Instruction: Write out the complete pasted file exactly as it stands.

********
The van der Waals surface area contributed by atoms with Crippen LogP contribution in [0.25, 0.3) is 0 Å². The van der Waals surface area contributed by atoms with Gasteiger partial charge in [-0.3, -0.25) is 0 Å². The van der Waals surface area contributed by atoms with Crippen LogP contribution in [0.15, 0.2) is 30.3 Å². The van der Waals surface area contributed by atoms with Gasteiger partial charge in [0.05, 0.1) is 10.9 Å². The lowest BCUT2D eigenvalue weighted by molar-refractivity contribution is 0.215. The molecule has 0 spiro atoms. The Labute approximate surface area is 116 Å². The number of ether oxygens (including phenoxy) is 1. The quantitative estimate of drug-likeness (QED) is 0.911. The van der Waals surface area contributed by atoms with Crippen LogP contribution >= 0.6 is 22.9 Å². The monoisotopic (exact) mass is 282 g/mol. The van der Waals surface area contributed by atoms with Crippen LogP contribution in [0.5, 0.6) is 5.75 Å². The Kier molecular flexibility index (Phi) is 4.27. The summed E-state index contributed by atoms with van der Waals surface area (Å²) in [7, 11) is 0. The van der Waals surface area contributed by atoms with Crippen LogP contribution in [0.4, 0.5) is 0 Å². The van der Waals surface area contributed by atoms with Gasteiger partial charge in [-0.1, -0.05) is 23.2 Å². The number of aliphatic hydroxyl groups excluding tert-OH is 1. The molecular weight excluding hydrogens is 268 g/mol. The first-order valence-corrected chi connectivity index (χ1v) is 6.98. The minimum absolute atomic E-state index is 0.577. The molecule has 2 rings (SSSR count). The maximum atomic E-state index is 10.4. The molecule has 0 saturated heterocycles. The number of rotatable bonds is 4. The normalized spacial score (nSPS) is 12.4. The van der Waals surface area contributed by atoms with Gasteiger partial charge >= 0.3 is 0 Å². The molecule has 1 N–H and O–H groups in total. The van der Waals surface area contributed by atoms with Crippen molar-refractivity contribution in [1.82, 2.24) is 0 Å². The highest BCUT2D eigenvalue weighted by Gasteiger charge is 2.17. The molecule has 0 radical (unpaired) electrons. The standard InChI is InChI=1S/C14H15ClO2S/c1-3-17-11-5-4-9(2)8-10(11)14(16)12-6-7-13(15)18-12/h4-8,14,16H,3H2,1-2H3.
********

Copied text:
The van der Waals surface area contributed by atoms with Crippen LogP contribution in [0.25, 0.3) is 0 Å². The van der Waals surface area contributed by atoms with Gasteiger partial charge in [-0.3, -0.25) is 0 Å². The van der Waals surface area contributed by atoms with Crippen LogP contribution in [0.15, 0.2) is 30.3 Å². The van der Waals surface area contributed by atoms with Gasteiger partial charge in [0.05, 0.1) is 10.9 Å². The lowest BCUT2D eigenvalue weighted by molar-refractivity contribution is 0.215. The molecule has 0 spiro atoms. The Labute approximate surface area is 116 Å². The number of ether oxygens (including phenoxy) is 1. The quantitative estimate of drug-likeness (QED) is 0.911. The van der Waals surface area contributed by atoms with Crippen LogP contribution >= 0.6 is 22.9 Å². The monoisotopic (exact) mass is 282 g/mol. The van der Waals surface area contributed by atoms with Crippen LogP contribution in [0.5, 0.6) is 5.75 Å². The Kier molecular flexibility index (Phi) is 4.27. The summed E-state index contributed by atoms with van der Waals surface area (Å²) in [7, 11) is 0. The van der Waals surface area contributed by atoms with Crippen LogP contribution in [0.4, 0.5) is 0 Å². The van der Waals surface area contributed by atoms with Gasteiger partial charge in [-0.1, -0.05) is 23.2 Å². The number of aliphatic hydroxyl groups excluding tert-OH is 1. The molecular weight excluding hydrogens is 268 g/mol. The first-order valence-corrected chi connectivity index (χ1v) is 6.98. The minimum absolute atomic E-state index is 0.577. The molecule has 2 rings (SSSR count). The maximum atomic E-state index is 10.4. The molecule has 0 saturated heterocycles. The number of rotatable bonds is 4. The normalized spacial score (nSPS) is 12.4. The van der Waals surface area contributed by atoms with Gasteiger partial charge >= 0.3 is 0 Å². The molecule has 1 N–H and O–H groups in total. The van der Waals surface area contributed by atoms with Crippen molar-refractivity contribution in [1.82, 2.24) is 0 Å². The highest BCUT2D eigenvalue weighted by Gasteiger charge is 2.17. The molecule has 0 radical (unpaired) electrons. The standard InChI is InChI=1S/C14H15ClO2S/c1-3-17-11-5-4-9(2)8-10(11)14(16)12-6-7-13(15)18-12/h4-8,14,16H,3H2,1-2H3.